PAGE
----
Military-Veterans Advocacy (MVA) secured a strategic victory yesterday by securing a written declaration from VA that it formally will not start information sharing until January 2020. The agency’s decision to produce the declaration with the 2020 timeframe allows time to challenge the privacy rule changes before the agency takes action on its new protocol.
At an emergency hearing yesterday on a temporary restraining order to prevent the agency from moving forward with its automatic health information-sharing program, counsel for the government presented a declaration from VA that the agency will not share information until January 2020. This was a strategic victory for MVA since the goal of the motion was to stop the agency from sharing health information using the third party Health Information Exchanges without consent immediately.
The organization and some veterans are challenging the Constitutionality of the agency’s recent changes to its privacy rules.
John Wells, Director of Litigation for MVA, is spearheading the litigation.
About the TRO outcome, in an interview with Connecting Vets, Wells stated VA produced a “declaration” saying the department “would not disclose any veterans’ information until Jan. 1, 2020.”
“[Veterans] are definitely afraid of that information being shared,” Wells said. “That’s private information and we have no way of knowing how it will be secured.”
“What should happen is the VA … allows time for everyone to comment,” he said. “If they do that, then it gives us a chance to understand the program and allow veterans the opportunity to make an intelligent decision about what they want to disclose.”
According to Connecting Vets, VA did not immediately respond to its request for more information on exactly who could potentially access veterans’ healthcare information and what measures VA has taken to secure that data.
According to the Docket:
MINUTE ORDER finding as moot Plaintiffs’ Motion for Temporary Restraining Order. In light of the agency declaration read by government counsel on the record at today’s motions hearing indicating that the Department of Veterans Affairs will not transfer any medical records electronically to third−party healthcare providers through the Veterans Health Information Exchange under the MISSION Act until January 2020, and Plaintiffs’ counsel’s agreement that the declaration eliminates the need for emergency relief through a temporary restraining order, it is hereby ORDERED that Plaintiffs’ Motion for Temporary Restraining Order is DENIED as moot. Signed by Judge Christopher R. Cooper, as motions judge, on 10/3/19. (lccrc2) (Entered:10/03/2019)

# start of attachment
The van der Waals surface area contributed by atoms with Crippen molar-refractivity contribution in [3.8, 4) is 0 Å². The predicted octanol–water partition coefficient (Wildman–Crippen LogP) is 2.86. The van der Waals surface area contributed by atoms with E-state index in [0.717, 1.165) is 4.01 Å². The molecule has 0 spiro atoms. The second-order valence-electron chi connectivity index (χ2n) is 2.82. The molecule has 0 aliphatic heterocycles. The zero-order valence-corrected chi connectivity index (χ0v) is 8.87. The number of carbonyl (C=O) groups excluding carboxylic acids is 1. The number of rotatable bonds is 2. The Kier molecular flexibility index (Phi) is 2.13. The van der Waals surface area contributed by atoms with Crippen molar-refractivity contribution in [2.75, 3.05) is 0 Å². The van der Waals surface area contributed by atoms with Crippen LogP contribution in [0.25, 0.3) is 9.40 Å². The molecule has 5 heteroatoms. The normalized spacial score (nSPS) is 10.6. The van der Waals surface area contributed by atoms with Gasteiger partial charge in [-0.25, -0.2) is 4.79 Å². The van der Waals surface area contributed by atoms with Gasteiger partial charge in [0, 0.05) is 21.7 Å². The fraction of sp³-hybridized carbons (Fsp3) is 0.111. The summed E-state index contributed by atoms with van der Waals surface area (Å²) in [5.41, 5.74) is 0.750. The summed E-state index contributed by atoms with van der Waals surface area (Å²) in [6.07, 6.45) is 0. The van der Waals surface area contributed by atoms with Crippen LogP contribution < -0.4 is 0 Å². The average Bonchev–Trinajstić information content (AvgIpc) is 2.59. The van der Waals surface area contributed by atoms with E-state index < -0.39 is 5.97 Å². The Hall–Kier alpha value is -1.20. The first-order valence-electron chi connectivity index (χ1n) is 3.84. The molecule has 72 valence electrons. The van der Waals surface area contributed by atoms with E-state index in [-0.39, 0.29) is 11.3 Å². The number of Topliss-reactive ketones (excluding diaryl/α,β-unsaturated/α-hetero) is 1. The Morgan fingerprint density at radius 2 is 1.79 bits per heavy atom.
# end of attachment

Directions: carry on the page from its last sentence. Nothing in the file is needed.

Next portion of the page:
Notices Sent To Veterans
Initially, VA sent out notices last week that its new privacy rules, effective September 30, 2019, just days later, would include Health Information Exchange sharing unless veterans opted out using a specified form. Language on the agency’s website suggested veterans would be opted in automatically without their consent starting October 1, 2019, unless they submitted an opt out form.
Many veterans report they have yet to receive a notice from the agency.
The opt out form currently being used by the agency, Form 10-10164, expressly opts a veteran into the system in the event of an emergency if a veteran signs it causing some confusion about the precise nature and title of the form.
The agency reportedly planned to start sharing without consent in November 2019 pursuant implementation of the September 30 changes. That start date for health information sharing is now moved back, officially, to sometime in January 2020.